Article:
Adherence in the real world

Non-adherence and lack of engagement commonly mean that patients with serious mental illnesses may miss out on the benefits that antipsychotic medicines, particularly long acting injectable antipsychotic formulations, could provide. A symposium held during SIRS 2019 considered programs aiming to re-engage patients, doctors and carers in the culturally-appropriate use of these valuable medicines.

Adherence rates are poor

In the USA, adherence rates to antipsychotic medications are less than 40%. Simply increasing adherence by 20% would afford not only fiscal but also clinically-therapeutic benefits. Can long acting injectable antipsychotic (LAI) agents help attain this goal, Dawn Velligan, University of Texas Science Centre at San Antonio, San Antonio, Texas, USA, wondered.

Can LAIs help adherence?

Dr Velligan described the Multi-level facilitation of long-acting AntiPsychotic (MAP) initiative currently being tested in 4 clinics in the USA. MAP is a behavioral intervention tool targeted not only at patients, but also at clinicians and administrators. It seeks to aid in the identification of patients, who would benefit from LAI and, through improved adherence, so aid their outcomes and better utilize resources. For example, patients can watch filmed footage of a peer specialist that guides them through shared decision-making, outlining the types of questions a patient should be asking their clinician about their care plan; administrators learn how appropriate use of LAIs may improve outcomes and care quality.

MAP is a behavioral intervention tool targeted at patients, who would benefit from LAI clinicians and administrators

Physicians receive academic detailing, which explains clearly the benefits of LAI therapy. Too often, it would appear, clinicians are not offering this option to patients – mainly because clinicians think that an injectable won’t be acceptableby the patient.

Clinicians uncomfortable – patients amenable

Clinicians are not comfortable with suggesting use of an injectable and want to avoid the discussion, it appears. However, Dr Velligan showed that, by emphasizing the benefits and convenience of the therapy first and then adding “By the way, this involves a monthly injection” as an ‘add-on’, patients are usually receptive to this strategy.

Patients are open to the use of LAIs

5-point check list aids in identifying those that might benefit from LAIs

To further aid the identification of patients who might benefit, clinicians were also offered a simple 5-point checklist called the “NOB” (individuals Not receiving Optimum Benefit from antipsychotic medication) checklist. So, how did these fare at the four test clinics where use of the NOB checklist alone (two clinics) or in conjunction with the MAP package of support materials (two clinics) was compared?

The NOB checklist was useful in identifying individuals who are not only likely to receive offers of LAIs but also to accept them

The NOB checklist was useful in identifying individuals, who are not only likely to receive offers of LAIs but also to accept them. Implementation was challenging – as Dr Velligan said, “Asking 5 questions was too hard, but it did make a difference.” However, in the MAP treatment clinics, patients were asking for injections.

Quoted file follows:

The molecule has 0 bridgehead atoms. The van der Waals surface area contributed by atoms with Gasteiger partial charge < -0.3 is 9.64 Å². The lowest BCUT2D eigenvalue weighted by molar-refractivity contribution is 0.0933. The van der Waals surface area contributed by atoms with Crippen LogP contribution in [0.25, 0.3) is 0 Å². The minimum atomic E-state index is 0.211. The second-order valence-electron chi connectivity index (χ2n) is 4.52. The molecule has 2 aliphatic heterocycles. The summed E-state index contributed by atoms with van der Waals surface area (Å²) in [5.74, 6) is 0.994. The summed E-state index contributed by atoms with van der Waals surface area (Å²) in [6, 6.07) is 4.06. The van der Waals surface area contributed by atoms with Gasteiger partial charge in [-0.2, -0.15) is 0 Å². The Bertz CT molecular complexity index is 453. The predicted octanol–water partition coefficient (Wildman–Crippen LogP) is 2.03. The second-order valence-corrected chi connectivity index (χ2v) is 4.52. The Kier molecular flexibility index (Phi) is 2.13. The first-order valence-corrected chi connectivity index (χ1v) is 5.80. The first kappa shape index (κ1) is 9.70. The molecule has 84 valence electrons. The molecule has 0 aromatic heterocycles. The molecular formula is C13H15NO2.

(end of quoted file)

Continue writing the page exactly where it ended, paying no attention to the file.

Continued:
Offer patients choice

The MAP program may increase use of LAIs even in clinics that use a fair amount at baseline and the use of NOB alone may increase the offers and use of LAIs. She concluded, “When oral and injectable medicines exist, why not offer all patients a choice? Don’t we often do that with antibiotics and steroids?”

When oral and injectable medicines exist, why not offer all patients a choice?

Gaining expert consensus on LAI use

In the MAP program, expert detailing videos were included in the materials offered to clinicians. But experts also need to gain knowledge on how others utilize LAIs. Martha Sajatovic, Case Western Reserve University School of Medicine, Cleveland, Ohio, USA, outlined the process underlying the formation of consensus guidelines for use of LAIs in patients with schizophrenia, schizoaffective disorder and bipolar disorder.

An online survey asking a total of 50 questions on how experts identify patients, initiate therapy and conduct maintenance therapy in their patients was sent to 42 experts (24% of those invited to participate). Of these, 34 (81%) completed the questionnaire. Respondents were asked to rate options using a 9-point scale; consensus was determined statistically.

LAIs are suitable where poor adherence, high-risk behaviors and limited support exist

LAIs use should be considered earlier in the course of the disease

Most experts acknowledged that adherence cannot be reliable determined in standard clinical settings. Individuals with known poor adherence, those with a history of high-risk behaviors and those with limited support may be ideal candidates for LAIs. The consensus was that LAIs use should also be considered earlier in the course of the disease.

Our correspondent’s highlights from the symposium are meant as a fair representation of the scientific content presented. The views and opinions expressed on this page do not necessarily reflect those of Lundbeck.

References
  1. Sajatovic M et al. Neuropsychiatry Diseases and Treatment 2018;76:1475-1492
  2. Sajatovic M et al. Neuropsychiatry Diseases and Treatment 2018;76:1463-1474
  3. Weiden PJ et al. J Clin Psychiatry 2015;76:684-90
  4. Kishimoto T et al. Schiz Bull 2018;44:603-619
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